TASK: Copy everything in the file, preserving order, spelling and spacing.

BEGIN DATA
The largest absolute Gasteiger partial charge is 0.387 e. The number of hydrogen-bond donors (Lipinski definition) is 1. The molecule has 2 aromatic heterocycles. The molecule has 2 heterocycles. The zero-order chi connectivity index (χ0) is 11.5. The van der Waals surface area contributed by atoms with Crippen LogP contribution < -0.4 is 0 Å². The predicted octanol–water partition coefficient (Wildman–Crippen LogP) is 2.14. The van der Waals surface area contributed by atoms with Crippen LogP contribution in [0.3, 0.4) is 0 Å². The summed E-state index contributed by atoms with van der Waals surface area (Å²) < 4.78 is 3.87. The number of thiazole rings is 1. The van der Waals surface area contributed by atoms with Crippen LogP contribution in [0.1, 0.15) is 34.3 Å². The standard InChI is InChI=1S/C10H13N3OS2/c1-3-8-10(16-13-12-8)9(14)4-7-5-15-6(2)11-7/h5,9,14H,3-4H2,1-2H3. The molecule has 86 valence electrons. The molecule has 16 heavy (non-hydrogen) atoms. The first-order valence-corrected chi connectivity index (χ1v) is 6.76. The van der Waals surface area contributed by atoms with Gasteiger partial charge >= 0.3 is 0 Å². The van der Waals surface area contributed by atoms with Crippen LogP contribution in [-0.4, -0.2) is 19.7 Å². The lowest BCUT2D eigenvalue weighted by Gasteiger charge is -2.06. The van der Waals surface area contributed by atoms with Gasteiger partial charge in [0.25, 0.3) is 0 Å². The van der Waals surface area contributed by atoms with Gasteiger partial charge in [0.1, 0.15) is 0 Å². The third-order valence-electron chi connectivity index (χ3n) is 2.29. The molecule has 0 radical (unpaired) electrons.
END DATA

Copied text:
The largest absolute Gasteiger partial charge is 0.387 e. The number of hydrogen-bond donors (Lipinski definition) is 1. The molecule has 2 aromatic heterocycles. The molecule has 2 heterocycles. The zero-order chi connectivity index (χ0) is 11.5. The van der Waals surface area contributed by atoms with Crippen LogP contribution < -0.4 is 0 Å². The predicted octanol–water partition coefficient (Wildman–Crippen LogP) is 2.14. The van der Waals surface area contributed by atoms with Crippen LogP contribution in [0.3, 0.4) is 0 Å². The summed E-state index contributed by atoms with van der Waals surface area (Å²) < 4.78 is 3.87. The number of thiazole rings is 1. The van der Waals surface area contributed by atoms with Crippen LogP contribution in [0.1, 0.15) is 34.3 Å². The standard InChI is InChI=1S/C10H13N3OS2/c1-3-8-10(16-13-12-8)9(14)4-7-5-15-6(2)11-7/h5,9,14H,3-4H2,1-2H3. The molecule has 86 valence electrons. The molecule has 16 heavy (non-hydrogen) atoms. The first-order valence-corrected chi connectivity index (χ1v) is 6.76. The van der Waals surface area contributed by atoms with Gasteiger partial charge >= 0.3 is 0 Å². The van der Waals surface area contributed by atoms with Crippen LogP contribution in [-0.4, -0.2) is 19.7 Å². The lowest BCUT2D eigenvalue weighted by Gasteiger charge is -2.06. The van der Waals surface area contributed by atoms with Gasteiger partial charge in [0.25, 0.3) is 0 Å². The van der Waals surface area contributed by atoms with Gasteiger partial charge in [0.1, 0.15) is 0 Å². The third-order valence-electron chi connectivity index (χ3n) is 2.29. The molecule has 0 radical (unpaired) electrons.